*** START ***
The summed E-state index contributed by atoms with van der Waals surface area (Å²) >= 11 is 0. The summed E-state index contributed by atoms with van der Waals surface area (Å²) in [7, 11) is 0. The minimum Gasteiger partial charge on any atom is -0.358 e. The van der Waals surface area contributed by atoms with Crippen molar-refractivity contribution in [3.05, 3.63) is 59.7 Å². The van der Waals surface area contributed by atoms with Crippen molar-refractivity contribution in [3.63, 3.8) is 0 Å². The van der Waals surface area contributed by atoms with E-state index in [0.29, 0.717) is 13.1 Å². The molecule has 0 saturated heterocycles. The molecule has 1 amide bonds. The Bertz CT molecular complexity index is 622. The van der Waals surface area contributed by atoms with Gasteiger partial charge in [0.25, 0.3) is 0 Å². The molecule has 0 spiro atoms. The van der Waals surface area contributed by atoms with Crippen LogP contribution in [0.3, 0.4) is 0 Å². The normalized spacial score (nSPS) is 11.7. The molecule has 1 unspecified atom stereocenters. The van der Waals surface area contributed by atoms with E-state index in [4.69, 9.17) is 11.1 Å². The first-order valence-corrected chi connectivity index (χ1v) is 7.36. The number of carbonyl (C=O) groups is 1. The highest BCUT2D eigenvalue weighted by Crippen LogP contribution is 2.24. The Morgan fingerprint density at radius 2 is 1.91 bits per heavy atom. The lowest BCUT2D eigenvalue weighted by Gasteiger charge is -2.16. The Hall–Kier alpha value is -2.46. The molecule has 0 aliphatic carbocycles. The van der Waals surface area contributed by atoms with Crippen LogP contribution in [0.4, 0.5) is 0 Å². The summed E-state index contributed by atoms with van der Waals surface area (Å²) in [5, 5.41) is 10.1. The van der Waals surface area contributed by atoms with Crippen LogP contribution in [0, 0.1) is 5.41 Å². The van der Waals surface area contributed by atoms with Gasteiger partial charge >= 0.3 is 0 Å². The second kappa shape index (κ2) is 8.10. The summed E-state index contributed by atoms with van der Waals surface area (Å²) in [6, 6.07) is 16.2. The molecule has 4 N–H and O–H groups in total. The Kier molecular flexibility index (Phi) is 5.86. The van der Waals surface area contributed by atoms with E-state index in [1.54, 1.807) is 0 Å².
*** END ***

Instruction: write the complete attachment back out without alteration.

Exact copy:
The summed E-state index contributed by atoms with van der Waals surface area (Å²) >= 11 is 0. The summed E-state index contributed by atoms with van der Waals surface area (Å²) in [7, 11) is 0. The minimum Gasteiger partial charge on any atom is -0.358 e. The van der Waals surface area contributed by atoms with Crippen molar-refractivity contribution in [3.05, 3.63) is 59.7 Å². The van der Waals surface area contributed by atoms with Crippen molar-refractivity contribution in [3.63, 3.8) is 0 Å². The van der Waals surface area contributed by atoms with E-state index in [0.29, 0.717) is 13.1 Å². The molecule has 0 saturated heterocycles. The molecule has 1 amide bonds. The Bertz CT molecular complexity index is 622. The van der Waals surface area contributed by atoms with Gasteiger partial charge in [0.25, 0.3) is 0 Å². The molecule has 0 spiro atoms. The van der Waals surface area contributed by atoms with Crippen LogP contribution in [0.3, 0.4) is 0 Å². The normalized spacial score (nSPS) is 11.7. The molecule has 1 unspecified atom stereocenters. The van der Waals surface area contributed by atoms with E-state index in [4.69, 9.17) is 11.1 Å². The first-order valence-corrected chi connectivity index (χ1v) is 7.36. The number of carbonyl (C=O) groups is 1. The highest BCUT2D eigenvalue weighted by Crippen LogP contribution is 2.24. The Morgan fingerprint density at radius 2 is 1.91 bits per heavy atom. The lowest BCUT2D eigenvalue weighted by Gasteiger charge is -2.16. The Hall–Kier alpha value is -2.46. The molecule has 0 aliphatic carbocycles. The van der Waals surface area contributed by atoms with Crippen LogP contribution in [0.4, 0.5) is 0 Å². The summed E-state index contributed by atoms with van der Waals surface area (Å²) in [5, 5.41) is 10.1. The van der Waals surface area contributed by atoms with Crippen LogP contribution in [0, 0.1) is 5.41 Å². The van der Waals surface area contributed by atoms with Gasteiger partial charge >= 0.3 is 0 Å². The second kappa shape index (κ2) is 8.10. The summed E-state index contributed by atoms with van der Waals surface area (Å²) in [6, 6.07) is 16.2. The molecule has 4 N–H and O–H groups in total. The Kier molecular flexibility index (Phi) is 5.86. The van der Waals surface area contributed by atoms with E-state index in [1.54, 1.807) is 0 Å².